African American history: It's the journey
February. Black History Month. The annual recognition and celebration of African American culture and heritage.
Against all odds, obstacles and oppression, every generation of African Americans has been sustained by faith and empowered by the favor of God. As I reflect upon the indelible imprint that Black history has interwoven throughout the tapestry of America's story, I am reminded that history and especially Black history, is about so much more than one special day, week, or monthlong celebration. It's about the journey.
It is the journey that began with a nation of people who were direct descendants of kings and queens. A nation of people who were self-sufficient, industrious, self-governing and thriving in their native land. A nation of people who were betrayed, invaded, savagely abducted and battered into submission. Enslaved in foreign lands. The journey.
As I approach a milestone referenced in Holy Scripture, Psalm 90:10, "The days of our years are threescore years and ten," I find myself reflecting upon my own journey. I was born and raised in Birmingham, Alabama. My mother was a laundress with a "limited" high school graduate education. The "colored school" only went to the 10th grade. My father was a hardworking laborer with a seventh-grade education. The journey.
My parents instilled in my siblings and me that we were each born with a Godly purpose. As such, we are each also held accountable for the contributions we make toward the greater good of society and regardless of our circumstances. The journey.
Our circumstances. We were not wealthy by any worldly measure, but there was always an overflowing abundance of spiritual wealth and wisdom in our home.
My father is a World War II veteran. When he returned to Birmingham, honorably discharged and still in his military uniform, he was kicked off the streetcar because he would not move to the back. In high school, I rode the city bus to school. I cannot fully explain how it felt to board the front of the bus, pay my fare, and get off the bus before it even moved. Then, re-board the bus at the back door and remain standing behind a designated yellow line even when there were empty seats in the front of the bus.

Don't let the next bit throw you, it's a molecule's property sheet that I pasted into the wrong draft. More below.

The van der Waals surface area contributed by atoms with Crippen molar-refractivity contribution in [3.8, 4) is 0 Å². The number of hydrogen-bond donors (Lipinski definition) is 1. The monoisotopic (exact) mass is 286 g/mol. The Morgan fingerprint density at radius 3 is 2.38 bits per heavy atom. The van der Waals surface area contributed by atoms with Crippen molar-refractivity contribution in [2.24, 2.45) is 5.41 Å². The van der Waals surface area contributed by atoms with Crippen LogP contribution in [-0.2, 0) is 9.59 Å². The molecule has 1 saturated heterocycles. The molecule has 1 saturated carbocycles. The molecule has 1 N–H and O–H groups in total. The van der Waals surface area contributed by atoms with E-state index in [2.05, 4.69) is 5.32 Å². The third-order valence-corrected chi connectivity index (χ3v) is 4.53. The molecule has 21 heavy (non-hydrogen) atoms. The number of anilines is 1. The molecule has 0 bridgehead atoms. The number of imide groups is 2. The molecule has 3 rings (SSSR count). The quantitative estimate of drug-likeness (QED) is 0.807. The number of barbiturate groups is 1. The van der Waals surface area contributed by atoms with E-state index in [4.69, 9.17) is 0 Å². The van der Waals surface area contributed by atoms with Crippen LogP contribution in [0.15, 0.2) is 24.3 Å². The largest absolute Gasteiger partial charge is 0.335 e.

I'll never forget the earlier days of integration on the bus. One day, a bus driver slowed down his bus as he drove by, then he allowed all of the white kids on the bus to spit on us through the open windows. The journey.
I studied diligently in school, believing that education was a key to success. I still maintain that value today. I am troubled when Black and Brown children do not have the same educational opportunities as others.
The onset of the pandemic cast yet another spotlight on the educational inequities that exist, including the massive digital divide. Computers, tablets, and internet connections were not readily accessible to many minority students. Remote learning presented new, seemingly insurmountable challenges for some students. Many of them needed a more structured environment, than the one that was available to them at home, in order to optimize their remote learning experience. The journey.
Throughout the year of COVID-19, inequities continued to mount. People of color lost their lives to the pandemic at disproportionate rates. And now, because of horrific past transgressions, people of color are mistrustful and afraid to get vaccinated. We must stay prayerful and trust God in order to overcome these fears, and seek to be vaccinated as soon as possible. The journey.
As we cross the threshold of a new White House administration, I am encouraged and urge us all to move forward. The protections provided for in our Constitution are for all people. We must learn to respect each other. I am grateful for the collective progress we've made on our journey. I am grateful for Vice President Kamala Harris and young poet Amanda Gorman.
I am grateful for local leaders like Councilman Corey Dixon and Councilwoman Tish Powell. I am grateful for the churches, synagogues and individuals who believe in the Word of God and seriously hold themselves accountable for fulfilling His commandment to "love one another." The journey.
As I think about the many personal journeys celebrated in February, I can't help but think about what I want others to speak of me when I can no longer speak for myself. I want them to say that I worked hard to make a difference. I tried to be fair and just. I showed love and not hate. I spread joy and not sorrow. I was kind and considerate of others. If all of us can commit to these principles, then surely one day the struggle and strife will cease and everyone will be vested in the journey.
• The Rev. Dr. Nathaniel L. Edmond is retired pastor of Second Baptist Church of Elgin and a member of the Daily Herald Editorial Board's advisory sounding board.